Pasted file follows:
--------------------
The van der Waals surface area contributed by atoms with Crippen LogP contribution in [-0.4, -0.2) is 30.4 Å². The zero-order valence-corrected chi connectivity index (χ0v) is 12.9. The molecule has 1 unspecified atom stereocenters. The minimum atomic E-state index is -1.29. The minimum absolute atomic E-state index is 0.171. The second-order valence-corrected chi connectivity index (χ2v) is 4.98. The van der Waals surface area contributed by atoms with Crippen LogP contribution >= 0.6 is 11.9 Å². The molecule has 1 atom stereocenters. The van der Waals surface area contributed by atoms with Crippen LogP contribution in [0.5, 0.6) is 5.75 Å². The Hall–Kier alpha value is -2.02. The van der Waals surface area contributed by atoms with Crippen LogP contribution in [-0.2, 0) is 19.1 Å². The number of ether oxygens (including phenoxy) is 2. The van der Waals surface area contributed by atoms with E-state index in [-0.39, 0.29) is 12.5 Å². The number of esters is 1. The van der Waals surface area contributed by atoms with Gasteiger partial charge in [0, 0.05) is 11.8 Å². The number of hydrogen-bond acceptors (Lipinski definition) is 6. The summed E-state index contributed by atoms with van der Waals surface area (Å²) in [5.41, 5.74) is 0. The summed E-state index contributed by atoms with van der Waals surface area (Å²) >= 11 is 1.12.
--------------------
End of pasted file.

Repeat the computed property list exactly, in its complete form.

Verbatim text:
The van der Waals surface area contributed by atoms with Crippen LogP contribution in [-0.4, -0.2) is 30.4 Å². The zero-order valence-corrected chi connectivity index (χ0v) is 12.9. The molecule has 1 unspecified atom stereocenters. The minimum atomic E-state index is -1.29. The minimum absolute atomic E-state index is 0.171. The second-order valence-corrected chi connectivity index (χ2v) is 4.98. The van der Waals surface area contributed by atoms with Crippen LogP contribution >= 0.6 is 11.9 Å². The molecule has 1 atom stereocenters. The van der Waals surface area contributed by atoms with Crippen LogP contribution in [0.5, 0.6) is 5.75 Å². The Hall–Kier alpha value is -2.02. The van der Waals surface area contributed by atoms with Crippen LogP contribution in [-0.2, 0) is 19.1 Å². The number of ether oxygens (including phenoxy) is 2. The van der Waals surface area contributed by atoms with E-state index in [-0.39, 0.29) is 12.5 Å². The number of esters is 1. The van der Waals surface area contributed by atoms with Gasteiger partial charge in [0, 0.05) is 11.8 Å². The number of hydrogen-bond acceptors (Lipinski definition) is 6. The summed E-state index contributed by atoms with van der Waals surface area (Å²) in [5.41, 5.74) is 0. The summed E-state index contributed by atoms with van der Waals surface area (Å²) >= 11 is 1.12.